|A room with a view...of a concrete wall|
We've been fortunate enough to travel quite a bit over the past few years and I'm discovering that one of my travel pet peeves are rooms without adequate lighting. Granted, rooms with views would be preferable and with a couple of minor exceptions we have had natural light flowing into our rooms. But the exceptions, where light was at a premium, were especially bad. Up until recently, our worst room was one at the Marriott in Waikiki, Hawaii where our room over looked the parking deck. If I sat in a chair and peered up and out the window I could see a glimmer of sunlight. Or I could wait for a car to turn on their headlights and then our room would be flooded with bright light. I thought that was bad but on our recent trip to Istanbul, I found out that what we had in Waikiki was heaven. In Istanbul our room had a great window but it opened onto the concrete wall of the adjacent building. Yup, no natural light at all. (Which is a shame because other than the lack of light, the hotel was quite nice). And that brings me to my next point........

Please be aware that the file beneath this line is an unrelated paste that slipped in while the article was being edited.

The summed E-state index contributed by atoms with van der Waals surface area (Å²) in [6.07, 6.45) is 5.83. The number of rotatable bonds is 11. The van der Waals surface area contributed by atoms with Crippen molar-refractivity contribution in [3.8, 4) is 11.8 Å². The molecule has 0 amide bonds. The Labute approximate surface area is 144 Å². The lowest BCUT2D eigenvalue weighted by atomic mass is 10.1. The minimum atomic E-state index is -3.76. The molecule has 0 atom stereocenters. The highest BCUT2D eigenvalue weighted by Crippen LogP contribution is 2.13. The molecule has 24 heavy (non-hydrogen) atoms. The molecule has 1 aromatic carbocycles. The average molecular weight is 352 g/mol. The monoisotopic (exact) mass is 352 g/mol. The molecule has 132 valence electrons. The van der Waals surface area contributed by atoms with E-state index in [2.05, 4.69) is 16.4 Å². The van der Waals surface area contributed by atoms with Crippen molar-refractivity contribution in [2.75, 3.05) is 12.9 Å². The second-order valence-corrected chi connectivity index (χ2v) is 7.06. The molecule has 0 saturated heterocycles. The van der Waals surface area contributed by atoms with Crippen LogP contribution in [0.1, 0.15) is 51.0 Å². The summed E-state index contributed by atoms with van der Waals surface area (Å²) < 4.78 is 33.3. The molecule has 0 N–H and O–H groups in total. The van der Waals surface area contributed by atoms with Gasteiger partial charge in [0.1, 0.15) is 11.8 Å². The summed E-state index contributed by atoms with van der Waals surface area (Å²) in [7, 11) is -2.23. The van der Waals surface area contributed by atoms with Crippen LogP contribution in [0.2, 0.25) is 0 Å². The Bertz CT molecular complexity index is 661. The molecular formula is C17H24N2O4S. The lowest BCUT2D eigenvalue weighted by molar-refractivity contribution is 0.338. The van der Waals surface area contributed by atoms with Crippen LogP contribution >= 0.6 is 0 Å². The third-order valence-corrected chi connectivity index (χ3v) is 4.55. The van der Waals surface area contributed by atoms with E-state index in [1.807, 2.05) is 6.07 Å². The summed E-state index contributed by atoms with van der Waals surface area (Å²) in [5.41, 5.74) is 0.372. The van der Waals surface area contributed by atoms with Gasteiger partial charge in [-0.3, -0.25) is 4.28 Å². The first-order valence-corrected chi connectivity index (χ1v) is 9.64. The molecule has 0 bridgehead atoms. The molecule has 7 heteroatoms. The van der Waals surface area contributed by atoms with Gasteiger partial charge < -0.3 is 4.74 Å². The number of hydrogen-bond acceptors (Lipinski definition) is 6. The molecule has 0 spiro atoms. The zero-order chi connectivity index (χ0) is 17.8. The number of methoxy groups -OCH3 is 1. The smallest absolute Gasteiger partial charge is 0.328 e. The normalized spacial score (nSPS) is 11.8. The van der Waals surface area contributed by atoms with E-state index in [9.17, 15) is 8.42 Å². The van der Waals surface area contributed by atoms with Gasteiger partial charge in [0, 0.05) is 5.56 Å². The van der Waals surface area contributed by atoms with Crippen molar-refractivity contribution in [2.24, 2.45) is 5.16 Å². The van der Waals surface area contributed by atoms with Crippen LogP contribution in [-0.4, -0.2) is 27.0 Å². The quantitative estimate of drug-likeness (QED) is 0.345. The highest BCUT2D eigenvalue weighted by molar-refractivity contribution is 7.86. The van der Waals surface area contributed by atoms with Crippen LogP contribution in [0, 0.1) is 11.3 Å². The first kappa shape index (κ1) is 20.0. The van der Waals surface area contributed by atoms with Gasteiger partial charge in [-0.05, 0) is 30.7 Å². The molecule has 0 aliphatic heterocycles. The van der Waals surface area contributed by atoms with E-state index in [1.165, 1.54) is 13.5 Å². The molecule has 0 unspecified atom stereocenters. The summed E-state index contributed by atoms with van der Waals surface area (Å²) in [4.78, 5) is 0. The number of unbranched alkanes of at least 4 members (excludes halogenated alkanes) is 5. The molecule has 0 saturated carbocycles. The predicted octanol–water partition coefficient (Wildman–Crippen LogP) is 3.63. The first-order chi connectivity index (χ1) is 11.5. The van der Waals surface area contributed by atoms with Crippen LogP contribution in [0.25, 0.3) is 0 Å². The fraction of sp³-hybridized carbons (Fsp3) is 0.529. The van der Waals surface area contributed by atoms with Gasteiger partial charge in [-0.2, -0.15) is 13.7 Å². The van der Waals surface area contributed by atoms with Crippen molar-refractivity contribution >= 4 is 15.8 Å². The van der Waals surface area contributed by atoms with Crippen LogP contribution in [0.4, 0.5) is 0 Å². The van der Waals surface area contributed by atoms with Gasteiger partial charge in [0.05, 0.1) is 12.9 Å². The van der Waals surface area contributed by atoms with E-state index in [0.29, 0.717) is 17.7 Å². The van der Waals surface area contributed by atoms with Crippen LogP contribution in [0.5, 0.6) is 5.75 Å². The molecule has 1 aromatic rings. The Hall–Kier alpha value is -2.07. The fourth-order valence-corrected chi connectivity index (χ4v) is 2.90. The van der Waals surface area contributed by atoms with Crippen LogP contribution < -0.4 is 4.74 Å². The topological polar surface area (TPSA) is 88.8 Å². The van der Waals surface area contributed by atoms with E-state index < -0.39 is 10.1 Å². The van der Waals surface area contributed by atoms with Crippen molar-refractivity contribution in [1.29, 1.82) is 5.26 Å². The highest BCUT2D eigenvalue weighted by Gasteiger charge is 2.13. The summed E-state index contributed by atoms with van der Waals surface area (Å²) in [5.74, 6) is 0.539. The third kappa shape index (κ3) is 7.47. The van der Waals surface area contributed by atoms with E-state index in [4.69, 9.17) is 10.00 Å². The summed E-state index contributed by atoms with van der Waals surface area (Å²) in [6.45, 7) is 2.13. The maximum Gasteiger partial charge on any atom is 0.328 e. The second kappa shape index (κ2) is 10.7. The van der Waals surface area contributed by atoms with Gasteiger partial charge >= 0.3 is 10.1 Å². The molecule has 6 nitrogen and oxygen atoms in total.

Why oh why can't hotels have adequate lighting? More often than not even the nicest of hotels have too few lights with low wattage light bulbs. A room with a single overhead light really doesn't cut it. I understand the concept of mood lighting but when I can't even see my face in the mirror it just might be too dark in the room. If the room has a desk or workstation I would except there to at least be a brighter light there but I have found that to rarely be the case. Now if you add in a lack of natural light-such as was the case in our Istanbul hotel- and I feel like I'm staying in a cave. Blue tinted lights do little to actually brighten the room. If the bedside lamps were equipped with brighter light bulbs I could really appreciate the colorful cut glass details (and see the pages of my book). Is my eyesight really getting that bad?
Now before booking hotels I usually do my research on a variety travel websites checking out room reviews. (However, the two hotel rooms mentioned above were selected for us courtesy of the military). In all of my research I can't remember a single instance where any reviewer has commented on a room's lighting. Am I the only one who is bothered by this? I need to start writing my own reviews so others can be warned. But perhaps the solution is that I need to start traveling with my own light bulbs!
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